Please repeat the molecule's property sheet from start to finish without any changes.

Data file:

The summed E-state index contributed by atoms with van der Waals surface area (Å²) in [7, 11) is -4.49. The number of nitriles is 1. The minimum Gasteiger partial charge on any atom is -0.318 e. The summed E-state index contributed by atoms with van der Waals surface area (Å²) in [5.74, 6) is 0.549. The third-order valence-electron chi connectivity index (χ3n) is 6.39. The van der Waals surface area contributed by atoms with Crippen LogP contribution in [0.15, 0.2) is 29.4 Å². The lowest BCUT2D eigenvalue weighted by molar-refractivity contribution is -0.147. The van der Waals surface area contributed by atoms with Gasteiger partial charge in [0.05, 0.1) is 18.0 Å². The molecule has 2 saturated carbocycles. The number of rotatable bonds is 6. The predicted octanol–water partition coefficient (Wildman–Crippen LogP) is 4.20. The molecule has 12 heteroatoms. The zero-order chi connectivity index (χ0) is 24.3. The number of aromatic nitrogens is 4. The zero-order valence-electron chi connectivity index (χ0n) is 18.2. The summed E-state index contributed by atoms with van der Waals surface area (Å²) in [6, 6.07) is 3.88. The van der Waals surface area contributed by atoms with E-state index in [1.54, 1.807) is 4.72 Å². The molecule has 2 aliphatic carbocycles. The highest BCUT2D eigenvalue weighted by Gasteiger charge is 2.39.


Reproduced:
The summed E-state index contributed by atoms with van der Waals surface area (Å²) in [7, 11) is -4.49. The number of nitriles is 1. The minimum Gasteiger partial charge on any atom is -0.318 e. The summed E-state index contributed by atoms with van der Waals surface area (Å²) in [5.74, 6) is 0.549. The third-order valence-electron chi connectivity index (χ3n) is 6.39. The van der Waals surface area contributed by atoms with Crippen LogP contribution in [0.15, 0.2) is 29.4 Å². The lowest BCUT2D eigenvalue weighted by molar-refractivity contribution is -0.147. The van der Waals surface area contributed by atoms with Gasteiger partial charge in [0.05, 0.1) is 18.0 Å². The molecule has 2 saturated carbocycles. The number of rotatable bonds is 6. The predicted octanol–water partition coefficient (Wildman–Crippen LogP) is 4.20. The molecule has 12 heteroatoms. The zero-order chi connectivity index (χ0) is 24.3. The number of aromatic nitrogens is 4. The zero-order valence-electron chi connectivity index (χ0n) is 18.2. The summed E-state index contributed by atoms with van der Waals surface area (Å²) in [6, 6.07) is 3.88. The van der Waals surface area contributed by atoms with E-state index in [1.54, 1.807) is 4.72 Å². The molecule has 2 aliphatic carbocycles. The highest BCUT2D eigenvalue weighted by Gasteiger charge is 2.39.